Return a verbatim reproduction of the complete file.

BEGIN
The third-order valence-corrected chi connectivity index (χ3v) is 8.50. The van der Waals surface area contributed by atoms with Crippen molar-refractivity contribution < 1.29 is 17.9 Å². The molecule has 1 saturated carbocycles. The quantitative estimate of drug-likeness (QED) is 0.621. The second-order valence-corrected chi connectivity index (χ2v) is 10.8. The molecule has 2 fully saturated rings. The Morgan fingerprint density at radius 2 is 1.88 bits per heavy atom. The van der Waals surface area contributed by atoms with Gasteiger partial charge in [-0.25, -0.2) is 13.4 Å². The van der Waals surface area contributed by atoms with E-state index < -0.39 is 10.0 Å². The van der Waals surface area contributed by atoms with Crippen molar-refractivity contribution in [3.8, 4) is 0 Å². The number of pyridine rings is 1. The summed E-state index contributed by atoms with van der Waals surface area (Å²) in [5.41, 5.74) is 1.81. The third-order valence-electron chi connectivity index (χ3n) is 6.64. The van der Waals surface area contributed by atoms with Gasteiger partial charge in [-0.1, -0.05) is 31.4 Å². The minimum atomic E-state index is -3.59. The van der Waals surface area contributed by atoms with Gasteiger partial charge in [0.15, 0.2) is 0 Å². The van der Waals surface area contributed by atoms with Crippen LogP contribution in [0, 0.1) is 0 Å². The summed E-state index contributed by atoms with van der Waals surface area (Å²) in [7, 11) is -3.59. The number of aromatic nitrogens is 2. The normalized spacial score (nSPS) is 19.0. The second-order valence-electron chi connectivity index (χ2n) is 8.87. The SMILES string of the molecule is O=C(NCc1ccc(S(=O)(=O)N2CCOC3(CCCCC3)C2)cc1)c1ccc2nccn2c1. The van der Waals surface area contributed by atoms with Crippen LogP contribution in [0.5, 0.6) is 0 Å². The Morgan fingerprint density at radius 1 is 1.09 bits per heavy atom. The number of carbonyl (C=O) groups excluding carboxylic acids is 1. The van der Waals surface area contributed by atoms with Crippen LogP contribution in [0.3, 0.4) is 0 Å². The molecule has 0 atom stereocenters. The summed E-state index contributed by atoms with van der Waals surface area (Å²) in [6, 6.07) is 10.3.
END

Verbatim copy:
The third-order valence-corrected chi connectivity index (χ3v) is 8.50. The van der Waals surface area contributed by atoms with Crippen molar-refractivity contribution < 1.29 is 17.9 Å². The molecule has 1 saturated carbocycles. The quantitative estimate of drug-likeness (QED) is 0.621. The second-order valence-corrected chi connectivity index (χ2v) is 10.8. The molecule has 2 fully saturated rings. The Morgan fingerprint density at radius 2 is 1.88 bits per heavy atom. The van der Waals surface area contributed by atoms with Gasteiger partial charge in [-0.25, -0.2) is 13.4 Å². The van der Waals surface area contributed by atoms with E-state index < -0.39 is 10.0 Å². The van der Waals surface area contributed by atoms with Crippen molar-refractivity contribution in [3.8, 4) is 0 Å². The number of pyridine rings is 1. The summed E-state index contributed by atoms with van der Waals surface area (Å²) in [5.41, 5.74) is 1.81. The third-order valence-electron chi connectivity index (χ3n) is 6.64. The van der Waals surface area contributed by atoms with Gasteiger partial charge in [-0.1, -0.05) is 31.4 Å². The minimum atomic E-state index is -3.59. The van der Waals surface area contributed by atoms with Gasteiger partial charge in [0.15, 0.2) is 0 Å². The van der Waals surface area contributed by atoms with Crippen LogP contribution in [0, 0.1) is 0 Å². The summed E-state index contributed by atoms with van der Waals surface area (Å²) in [7, 11) is -3.59. The number of aromatic nitrogens is 2. The normalized spacial score (nSPS) is 19.0. The second-order valence-electron chi connectivity index (χ2n) is 8.87. The SMILES string of the molecule is O=C(NCc1ccc(S(=O)(=O)N2CCOC3(CCCCC3)C2)cc1)c1ccc2nccn2c1. The van der Waals surface area contributed by atoms with Crippen LogP contribution in [0.5, 0.6) is 0 Å². The Morgan fingerprint density at radius 1 is 1.09 bits per heavy atom. The number of carbonyl (C=O) groups excluding carboxylic acids is 1. The van der Waals surface area contributed by atoms with Crippen LogP contribution in [0.3, 0.4) is 0 Å². The molecule has 0 atom stereocenters. The summed E-state index contributed by atoms with van der Waals surface area (Å²) in [6, 6.07) is 10.3.